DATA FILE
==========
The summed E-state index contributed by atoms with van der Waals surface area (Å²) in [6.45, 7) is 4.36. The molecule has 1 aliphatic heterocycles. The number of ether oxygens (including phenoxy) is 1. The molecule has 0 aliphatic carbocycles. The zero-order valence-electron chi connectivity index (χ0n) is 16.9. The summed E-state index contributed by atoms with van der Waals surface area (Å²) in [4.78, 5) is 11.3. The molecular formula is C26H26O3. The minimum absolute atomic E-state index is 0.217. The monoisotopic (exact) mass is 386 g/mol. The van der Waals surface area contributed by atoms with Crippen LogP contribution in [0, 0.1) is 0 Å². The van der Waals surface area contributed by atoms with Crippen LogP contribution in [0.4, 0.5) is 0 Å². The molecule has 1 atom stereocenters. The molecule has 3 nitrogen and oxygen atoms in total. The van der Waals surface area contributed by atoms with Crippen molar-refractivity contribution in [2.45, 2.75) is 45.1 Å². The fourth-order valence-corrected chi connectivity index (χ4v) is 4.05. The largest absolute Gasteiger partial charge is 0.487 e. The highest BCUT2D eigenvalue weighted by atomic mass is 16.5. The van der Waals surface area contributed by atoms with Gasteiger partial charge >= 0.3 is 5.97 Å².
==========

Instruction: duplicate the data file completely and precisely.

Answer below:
The summed E-state index contributed by atoms with van der Waals surface area (Å²) in [6.45, 7) is 4.36. The molecule has 1 aliphatic heterocycles. The number of ether oxygens (including phenoxy) is 1. The molecule has 0 aliphatic carbocycles. The zero-order valence-electron chi connectivity index (χ0n) is 16.9. The summed E-state index contributed by atoms with van der Waals surface area (Å²) in [4.78, 5) is 11.3. The molecular formula is C26H26O3. The minimum absolute atomic E-state index is 0.217. The monoisotopic (exact) mass is 386 g/mol. The van der Waals surface area contributed by atoms with Crippen LogP contribution in [0, 0.1) is 0 Å². The van der Waals surface area contributed by atoms with Crippen LogP contribution in [0.4, 0.5) is 0 Å². The molecule has 1 atom stereocenters. The molecule has 3 nitrogen and oxygen atoms in total. The van der Waals surface area contributed by atoms with Crippen molar-refractivity contribution in [2.45, 2.75) is 45.1 Å². The fourth-order valence-corrected chi connectivity index (χ4v) is 4.05. The largest absolute Gasteiger partial charge is 0.487 e. The highest BCUT2D eigenvalue weighted by atomic mass is 16.5. The van der Waals surface area contributed by atoms with Gasteiger partial charge >= 0.3 is 5.97 Å².